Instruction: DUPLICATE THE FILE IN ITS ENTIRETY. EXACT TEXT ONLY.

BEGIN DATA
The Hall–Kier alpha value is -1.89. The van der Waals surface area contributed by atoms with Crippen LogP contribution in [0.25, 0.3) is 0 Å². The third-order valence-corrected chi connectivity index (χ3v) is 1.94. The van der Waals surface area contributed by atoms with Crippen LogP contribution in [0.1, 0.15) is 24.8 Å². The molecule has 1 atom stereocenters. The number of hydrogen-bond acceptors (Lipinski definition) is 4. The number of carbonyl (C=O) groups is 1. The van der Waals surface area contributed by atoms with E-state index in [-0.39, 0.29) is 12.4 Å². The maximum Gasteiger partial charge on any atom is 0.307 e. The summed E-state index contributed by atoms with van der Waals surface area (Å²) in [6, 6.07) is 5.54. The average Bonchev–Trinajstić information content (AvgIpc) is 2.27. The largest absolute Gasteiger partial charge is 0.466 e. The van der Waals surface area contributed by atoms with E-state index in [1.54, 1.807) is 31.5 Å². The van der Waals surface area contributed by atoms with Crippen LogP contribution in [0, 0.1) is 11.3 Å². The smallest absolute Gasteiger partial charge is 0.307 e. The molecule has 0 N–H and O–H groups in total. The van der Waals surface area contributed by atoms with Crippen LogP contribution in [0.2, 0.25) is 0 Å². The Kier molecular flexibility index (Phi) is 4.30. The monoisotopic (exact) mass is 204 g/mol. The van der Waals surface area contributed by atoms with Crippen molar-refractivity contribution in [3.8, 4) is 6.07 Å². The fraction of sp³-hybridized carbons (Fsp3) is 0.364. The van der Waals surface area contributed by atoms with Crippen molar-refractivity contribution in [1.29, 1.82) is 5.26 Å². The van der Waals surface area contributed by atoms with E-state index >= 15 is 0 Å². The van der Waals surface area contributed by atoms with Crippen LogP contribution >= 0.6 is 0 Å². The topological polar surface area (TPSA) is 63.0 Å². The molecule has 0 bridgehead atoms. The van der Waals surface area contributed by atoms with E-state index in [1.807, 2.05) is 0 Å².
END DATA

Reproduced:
The Hall–Kier alpha value is -1.89. The van der Waals surface area contributed by atoms with Crippen LogP contribution in [0.25, 0.3) is 0 Å². The third-order valence-corrected chi connectivity index (χ3v) is 1.94. The van der Waals surface area contributed by atoms with Crippen LogP contribution in [0.1, 0.15) is 24.8 Å². The molecule has 1 atom stereocenters. The number of hydrogen-bond acceptors (Lipinski definition) is 4. The number of carbonyl (C=O) groups is 1. The van der Waals surface area contributed by atoms with E-state index in [-0.39, 0.29) is 12.4 Å². The maximum Gasteiger partial charge on any atom is 0.307 e. The summed E-state index contributed by atoms with van der Waals surface area (Å²) in [6, 6.07) is 5.54. The average Bonchev–Trinajstić information content (AvgIpc) is 2.27. The largest absolute Gasteiger partial charge is 0.466 e. The van der Waals surface area contributed by atoms with E-state index in [1.54, 1.807) is 31.5 Å². The van der Waals surface area contributed by atoms with Crippen LogP contribution in [0, 0.1) is 11.3 Å². The smallest absolute Gasteiger partial charge is 0.307 e. The molecule has 0 N–H and O–H groups in total. The van der Waals surface area contributed by atoms with Crippen LogP contribution in [0.2, 0.25) is 0 Å². The Kier molecular flexibility index (Phi) is 4.30. The monoisotopic (exact) mass is 204 g/mol. The van der Waals surface area contributed by atoms with Crippen molar-refractivity contribution in [3.8, 4) is 6.07 Å². The fraction of sp³-hybridized carbons (Fsp3) is 0.364. The van der Waals surface area contributed by atoms with Crippen molar-refractivity contribution in [1.29, 1.82) is 5.26 Å². The van der Waals surface area contributed by atoms with E-state index >= 15 is 0 Å². The van der Waals surface area contributed by atoms with Crippen LogP contribution >= 0.6 is 0 Å². The topological polar surface area (TPSA) is 63.0 Å². The molecule has 0 bridgehead atoms. The van der Waals surface area contributed by atoms with E-state index in [1.807, 2.05) is 0 Å².